The significance of the worldwide movement to free Soviet Jewry cannot be measured solely by its success in achieving its goals vis-à-vis Soviet Jews. It was also influential in shaping American Jewish political culture during the years it was active. During the 1960s and 1970s, and to a lesser extent in the 1980s, activists in the American movement to free Soviet Jewry helped construct a public political culture that defined Jewish participation in the American identity politics of the era as a religious imperative. They contributed to the development of this religiously inflected Jewish identity politics by innovating protest tactics that advanced it not only through discourse but also through embodied, meaning-generating actions. By popularizing ritualization as a strategy of protest, Soviet Jewry movement activists in the United States subverted the conceptual dichotomies that distinguished expressive from instrumental dimensions of political action, and religious cosmologies from secular politics. Drawing on examples such as the Passover march, “Freedom Seder,” and “Matzoh of Hope,” this article considers three key strategies of ritualization: the invention of new ritual through bricolage; the movement of existing ritual out of its traditional space and into the public square; and the introduction of the public square into the traditional space of existing rituals.
|FROM SHRINE TO FORUM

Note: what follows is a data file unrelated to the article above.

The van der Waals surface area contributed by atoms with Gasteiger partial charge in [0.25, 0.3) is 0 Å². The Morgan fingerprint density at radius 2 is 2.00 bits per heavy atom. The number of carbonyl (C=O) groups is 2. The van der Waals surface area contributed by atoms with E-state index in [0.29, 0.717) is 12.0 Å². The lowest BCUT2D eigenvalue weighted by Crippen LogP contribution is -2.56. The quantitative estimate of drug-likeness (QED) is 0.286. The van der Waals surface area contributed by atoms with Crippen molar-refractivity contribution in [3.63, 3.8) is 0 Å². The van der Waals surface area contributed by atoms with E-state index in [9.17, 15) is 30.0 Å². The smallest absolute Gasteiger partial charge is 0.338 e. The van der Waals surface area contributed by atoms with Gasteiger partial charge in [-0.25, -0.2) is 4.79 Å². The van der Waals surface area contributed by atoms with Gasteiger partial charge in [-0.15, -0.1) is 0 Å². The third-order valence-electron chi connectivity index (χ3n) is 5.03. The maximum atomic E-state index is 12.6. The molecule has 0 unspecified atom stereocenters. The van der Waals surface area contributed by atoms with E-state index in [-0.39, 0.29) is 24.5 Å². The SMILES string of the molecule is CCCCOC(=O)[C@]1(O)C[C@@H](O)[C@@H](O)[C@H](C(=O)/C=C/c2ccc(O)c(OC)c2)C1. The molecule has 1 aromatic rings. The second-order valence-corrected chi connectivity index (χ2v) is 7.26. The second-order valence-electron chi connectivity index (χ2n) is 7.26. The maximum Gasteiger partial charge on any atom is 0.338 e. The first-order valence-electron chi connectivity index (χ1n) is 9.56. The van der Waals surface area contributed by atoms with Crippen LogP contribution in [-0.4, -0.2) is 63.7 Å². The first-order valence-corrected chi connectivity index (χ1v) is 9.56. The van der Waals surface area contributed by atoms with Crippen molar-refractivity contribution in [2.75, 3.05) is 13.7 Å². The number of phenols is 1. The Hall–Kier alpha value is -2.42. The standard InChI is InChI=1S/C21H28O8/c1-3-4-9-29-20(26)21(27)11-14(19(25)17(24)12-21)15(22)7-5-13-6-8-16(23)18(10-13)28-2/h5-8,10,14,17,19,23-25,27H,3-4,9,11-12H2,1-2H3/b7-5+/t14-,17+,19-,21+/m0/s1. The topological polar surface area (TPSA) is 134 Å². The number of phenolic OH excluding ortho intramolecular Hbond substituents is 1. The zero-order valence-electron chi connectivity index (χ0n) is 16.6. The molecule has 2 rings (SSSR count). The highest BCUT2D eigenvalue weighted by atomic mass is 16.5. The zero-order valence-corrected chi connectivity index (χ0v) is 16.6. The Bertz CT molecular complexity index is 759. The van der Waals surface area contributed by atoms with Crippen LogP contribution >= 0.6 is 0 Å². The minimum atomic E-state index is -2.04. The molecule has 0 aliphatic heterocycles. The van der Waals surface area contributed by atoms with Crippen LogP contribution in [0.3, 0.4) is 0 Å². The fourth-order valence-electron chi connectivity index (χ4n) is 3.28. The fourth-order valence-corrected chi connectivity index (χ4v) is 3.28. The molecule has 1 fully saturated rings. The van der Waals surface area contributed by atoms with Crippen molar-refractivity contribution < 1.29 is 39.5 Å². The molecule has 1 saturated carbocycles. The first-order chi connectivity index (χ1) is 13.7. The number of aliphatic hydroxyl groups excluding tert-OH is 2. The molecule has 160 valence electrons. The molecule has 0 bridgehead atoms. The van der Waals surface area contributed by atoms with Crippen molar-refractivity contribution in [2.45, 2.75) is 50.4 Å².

Masada and the Politics of Jewish ExtremismTheodore Sasson and Shaul Kelner. 2008. Israel Studies 13(2): 146-63.
Zionist collective memory has long associated Masada with the struggle to secure Jewish sovereignty over the land of Israel. This article examines the effects of the political upheavals of the Oslo and post-Oslo periods on the meanings ascribed to Masada. It documents the popularity of a critical counter-narrative in tour guides’ presentations of Masada to diaspora Jewish tourists. Directly informed by memories of the Rabin assassination, this critical counter-narrative emphasizes the dangers posed by Jewish extremists adhering to messianic religious ideologies. The focus on internal rather than external threats to Jewish sovereignty represents a sharp break with past framings of Masada’s meaning. The paper discusses the implications for the study of political culture and collective memory.
|RECONCEPTUALIZING RELIGIOUS CHANGE
Ethno-Apostasy and Change in Religion among American Jews
Benjamin Phillips and Shaul Kelner. 2006. Sociology of Religion 67(4): 507-24.
Drawing on data from the NJPS 2000-1, we argue that traditional approaches to the study of religious mobility – both apostasy and switching – are increasingly problematic. Apostasy from ethno-religious communities, in particular, must be refomulated to incorporate an ethnic dimension. Analyses using this revised concept of “ethno-apostasy” lead to results that at times diverge from those of previous research. The findings suggest that the premise that religious switching is a binary change from one mutually incompatible state to another must be reconceptualized to account for declining support in American society for the assumption that a person can hold only one religious afiliation at a time.
Shaul Kelner. 2003-4. Contemporary Jewry 24: 124-154.
Ethnographic study of Israel experience programs reveals processes by which Israel becomes cognitively and affectively meaningful to American Jews. A Durkheimian analysis suggests that feelings generated by an intense group experience are preserved in symbolic residue that re-evokes these feelings. For American Jewish travelers, Israel comes to serve as a summarizing symbol, integrating a multitude of normative and non-normative meanings, and allowing for variability and idiosyncrasy.